Park Helpdesk - If you have forgotten your OPEN ID or Password, or need assistance with your PirateMail account, please email helpdesk@park.edu or call 800-927-3024
Resources for Current Students - A great place to look for all kinds of information http://www.park.edu/Current/.


Course Description:
EDE387 Diagnosis & Remediation of Reading Difficulties: A survey of the instruments which teachers can use in their classroom to screen reading difficulties. The instruments will be demonstrated and mastered as part of the course. Methods and materials available to the classroom teacher for remediation reading difficulties are also a focus of this course. Pre-service students are required to work with elementary school students in a classroom setting and/or one on one for 32 hours of combined assessment and remedial tutoring in a school setting during regularly scheduled course hours set reserved for this purpose. This course is designed t prepare teachers to individualize reading instruction within a literacy program in the elementary school. Prerequisite: EDE380 and admission to the School for Education. 3:0:3

Educational Philosophy:
 

Teachers must be willing learners who embody what they hope to cultivate in their students—curiosity and joy of learning, courage to risk being wrong, ability to connect the classroom to the world around it as a desirable way to enrich and empower genuine mobility in personal, social, and professional life. Teachers must also have at heart, the understanding that little of value can be communicated without first establishing and maintaining a human, mutually respectful relationship. In other words, teachers must model what they ask of and expect from the students they teach, and they must enter the classroom with a disposition toward teaching-learning as an “us-we” instead of “me-them” effort.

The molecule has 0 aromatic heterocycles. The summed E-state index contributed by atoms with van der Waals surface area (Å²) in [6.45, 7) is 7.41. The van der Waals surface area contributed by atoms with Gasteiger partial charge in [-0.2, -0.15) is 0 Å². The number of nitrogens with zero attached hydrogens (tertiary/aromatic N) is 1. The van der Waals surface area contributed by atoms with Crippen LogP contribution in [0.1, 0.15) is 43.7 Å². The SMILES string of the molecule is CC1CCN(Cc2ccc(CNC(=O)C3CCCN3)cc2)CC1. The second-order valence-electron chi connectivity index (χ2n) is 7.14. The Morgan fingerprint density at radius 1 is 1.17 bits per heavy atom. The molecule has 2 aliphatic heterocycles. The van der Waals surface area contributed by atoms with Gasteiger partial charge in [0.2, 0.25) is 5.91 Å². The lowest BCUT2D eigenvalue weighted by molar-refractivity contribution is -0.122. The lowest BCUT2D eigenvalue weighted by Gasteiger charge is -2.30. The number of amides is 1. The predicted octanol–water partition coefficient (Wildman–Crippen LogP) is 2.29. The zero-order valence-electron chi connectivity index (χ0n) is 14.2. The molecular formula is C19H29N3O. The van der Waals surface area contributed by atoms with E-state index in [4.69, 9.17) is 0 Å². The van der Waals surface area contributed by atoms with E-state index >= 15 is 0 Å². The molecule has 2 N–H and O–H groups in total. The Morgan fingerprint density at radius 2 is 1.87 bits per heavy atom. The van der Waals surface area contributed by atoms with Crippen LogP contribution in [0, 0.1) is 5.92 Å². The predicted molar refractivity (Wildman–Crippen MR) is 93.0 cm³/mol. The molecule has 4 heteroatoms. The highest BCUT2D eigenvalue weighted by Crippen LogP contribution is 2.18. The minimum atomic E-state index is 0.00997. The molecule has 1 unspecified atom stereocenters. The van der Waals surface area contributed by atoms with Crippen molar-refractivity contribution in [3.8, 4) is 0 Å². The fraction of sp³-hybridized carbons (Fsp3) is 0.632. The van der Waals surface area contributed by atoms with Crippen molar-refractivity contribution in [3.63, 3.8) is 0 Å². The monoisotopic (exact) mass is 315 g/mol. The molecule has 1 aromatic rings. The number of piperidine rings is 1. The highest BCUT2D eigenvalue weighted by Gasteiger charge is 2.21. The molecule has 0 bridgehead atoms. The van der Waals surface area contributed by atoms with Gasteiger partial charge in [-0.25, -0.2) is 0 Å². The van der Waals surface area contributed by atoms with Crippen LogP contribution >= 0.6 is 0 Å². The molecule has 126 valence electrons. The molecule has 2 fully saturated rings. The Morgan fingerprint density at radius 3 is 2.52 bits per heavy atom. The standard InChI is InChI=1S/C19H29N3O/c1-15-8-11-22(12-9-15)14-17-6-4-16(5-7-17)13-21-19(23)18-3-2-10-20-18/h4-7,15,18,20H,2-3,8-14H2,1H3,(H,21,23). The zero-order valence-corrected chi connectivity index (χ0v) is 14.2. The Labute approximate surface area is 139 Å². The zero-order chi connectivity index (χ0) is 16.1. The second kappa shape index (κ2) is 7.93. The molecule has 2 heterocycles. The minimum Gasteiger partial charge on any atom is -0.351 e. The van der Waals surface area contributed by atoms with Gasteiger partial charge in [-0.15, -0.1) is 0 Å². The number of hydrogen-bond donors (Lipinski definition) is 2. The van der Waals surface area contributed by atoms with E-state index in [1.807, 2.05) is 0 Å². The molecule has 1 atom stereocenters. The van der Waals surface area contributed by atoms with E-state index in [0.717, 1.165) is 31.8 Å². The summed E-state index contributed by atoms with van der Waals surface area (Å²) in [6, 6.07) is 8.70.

Class Assessment:
 

FREQUIRED ASSIGNMENTSWHAT YOU NEED TO KNOWE

  1. Case Study Textbook Applications (CSTA): Prepare for class lectures and activities. Students will apply their understanding of the information in all assigned textbooks to “solve” each assigned case study. Students will be given case study information on individual elementary learners, as well as a sheet explaining how to do case studies and a rubric explaining how they will be evaluated for points. This is a formal written assignment and models of CSTA’s will be provided to help guide you in writing them.
  1.  Field Experience Report::   Students are required to complete at least 32 hours of combined classroom assistance, as well as individual assessment and tutoring to individual learners. A packet explaining the field experience will be given to you during the first week of class.
  1. Final Case Study Application Case study information will be provided. You will be given a form to fill in using knowledge and skills gained from this course to “solve” the reading issue(s) as you did with the CSTA’s.
  1. Course Pre- Assessment and Post-Test: Duringthe first class session, a fill-in-the-blank, short answer assessment will be given covering knowledge, concepts, and skills essential to course objectives. Results of the pre-assessment will be used, in part, to determine session topics and learning activities.   The Post-Test will contain the same, but not all, items on the pre-assessment. The Post-Test is a culminating, summative task. It is half of the final examination, and will earn a raw point score grade. 
  1. MoSTEP Standard 1.2.9/1.2.5.2: Students will complete drafts of these standards for their portfolios. You will address the Quality and Performance Indicators by writing at least 3 drafts using materials provided by the instructor. Each draft must be submitted to a different member of the class for peer review according to the Class Schedule. Each student earns points for (a) 2 drafts, (b) 2 peer reviews, and (c) a 3rd draft revised according to peer feedback. Peer review forms will be provided. All drafts attached to peer review sheets, are due on the day listed in the class schedule. NOTE: the final draft submitted to instructor is still considered to be a draft and does not receive final approval.